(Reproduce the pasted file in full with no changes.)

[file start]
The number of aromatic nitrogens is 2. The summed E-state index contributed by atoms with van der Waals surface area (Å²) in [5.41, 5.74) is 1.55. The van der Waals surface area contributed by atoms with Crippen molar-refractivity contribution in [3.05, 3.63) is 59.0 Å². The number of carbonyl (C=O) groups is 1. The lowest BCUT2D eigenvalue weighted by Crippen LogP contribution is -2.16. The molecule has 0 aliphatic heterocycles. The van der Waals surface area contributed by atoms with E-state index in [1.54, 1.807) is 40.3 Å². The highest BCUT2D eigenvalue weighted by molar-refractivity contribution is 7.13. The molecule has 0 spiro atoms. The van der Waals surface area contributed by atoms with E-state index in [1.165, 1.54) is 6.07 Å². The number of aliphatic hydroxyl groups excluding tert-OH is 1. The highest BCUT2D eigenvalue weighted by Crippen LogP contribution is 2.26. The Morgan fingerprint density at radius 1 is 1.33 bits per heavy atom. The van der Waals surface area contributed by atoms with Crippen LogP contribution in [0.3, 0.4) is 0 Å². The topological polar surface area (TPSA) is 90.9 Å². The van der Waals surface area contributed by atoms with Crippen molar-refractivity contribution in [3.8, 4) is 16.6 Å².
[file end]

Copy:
The number of aromatic nitrogens is 2. The summed E-state index contributed by atoms with van der Waals surface area (Å²) in [5.41, 5.74) is 1.55. The van der Waals surface area contributed by atoms with Crippen molar-refractivity contribution in [3.05, 3.63) is 59.0 Å². The number of carbonyl (C=O) groups is 1. The lowest BCUT2D eigenvalue weighted by Crippen LogP contribution is -2.16. The molecule has 0 aliphatic heterocycles. The van der Waals surface area contributed by atoms with E-state index in [1.54, 1.807) is 40.3 Å². The highest BCUT2D eigenvalue weighted by molar-refractivity contribution is 7.13. The molecule has 0 spiro atoms. The van der Waals surface area contributed by atoms with E-state index in [1.165, 1.54) is 6.07 Å². The number of aliphatic hydroxyl groups excluding tert-OH is 1. The highest BCUT2D eigenvalue weighted by Crippen LogP contribution is 2.26. The Morgan fingerprint density at radius 1 is 1.33 bits per heavy atom. The van der Waals surface area contributed by atoms with Crippen LogP contribution in [0.3, 0.4) is 0 Å². The topological polar surface area (TPSA) is 90.9 Å². The van der Waals surface area contributed by atoms with Crippen molar-refractivity contribution in [3.8, 4) is 16.6 Å².